Before leaping into the technology cloud, taking a moment to look for the legal pitfalls really pays off. As cloud computing has grown, school districts have increasingly had to weigh the convenience of the new technologies against the potential challenges that come from sending confidential district information to third parties for cloud storage. Third party vendors often obtain extensive access to the district's technology systems and student and employee information. This raises privacy concerns and issues concerning compliance with the Education Code and the Family Educational Rights and Privacy Act (FERPA) as well as state law. Parents and educators are often unaware of how this information is used, the reasons why such information is being collected or that it is being collected at all, and by whom. These issues are often overlooked in "boilerplate" contracts prepared by the cloud service providers.
Cloud computing is only one of many difficult legal issues that school districts face regarding technology. For example, companies, big and small, are racing to provide school districts with the latest education "apps," tablets, websites, reminder services, virtual classrooms and chat rooms. These innovative tools are being developed for the classroom, district office and board room at a rapid pace, while the law on these questions has not developed as quickly. So how do these technologies fit with existing laws regarding privacy, student records, social media, open meetings, public records, employment issues, litigation and civil liberties? School districts increasingly must consider how these technology issues may create legal problems. Some of the questions that should be asked include:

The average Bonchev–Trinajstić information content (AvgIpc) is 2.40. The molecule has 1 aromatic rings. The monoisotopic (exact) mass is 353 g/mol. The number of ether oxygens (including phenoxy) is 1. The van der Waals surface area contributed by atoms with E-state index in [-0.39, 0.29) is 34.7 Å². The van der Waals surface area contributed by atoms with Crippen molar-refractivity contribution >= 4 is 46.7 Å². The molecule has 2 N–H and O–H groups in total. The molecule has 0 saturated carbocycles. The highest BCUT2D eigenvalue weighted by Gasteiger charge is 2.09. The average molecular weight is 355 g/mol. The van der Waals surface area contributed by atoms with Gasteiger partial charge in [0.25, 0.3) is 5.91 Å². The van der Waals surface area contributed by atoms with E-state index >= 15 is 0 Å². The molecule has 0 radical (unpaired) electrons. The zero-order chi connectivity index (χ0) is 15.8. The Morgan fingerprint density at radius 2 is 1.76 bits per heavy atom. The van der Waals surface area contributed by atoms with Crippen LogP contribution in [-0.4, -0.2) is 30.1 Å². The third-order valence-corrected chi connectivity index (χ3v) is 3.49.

- Are students and district staff required to "agree" to a user agreement? These agreements are also known as "click-wrap agreements," and often pop-up in a window requiring users to click a box indicating that the user has read, and agreed to be bound by, a lengthy set of terms. Such "click-wrap agreements" are often non-negotiable and difficult to understand for the average user. Do these types of "click-wrap agreements" need board approval?
- Will the school district provide the vendor with access to confidential student or employee information? If so, does the particular arrangement comply with FERPA and state law (Ed. Code § 49073, et seq.)?
As the information contained herein is necessarily general, its application to a particular set of facts and circumstances may vary. For this reason, this News Brief does not constitute legal advice. We recommend that you consult with your counsel prior to acting on the information contained herein.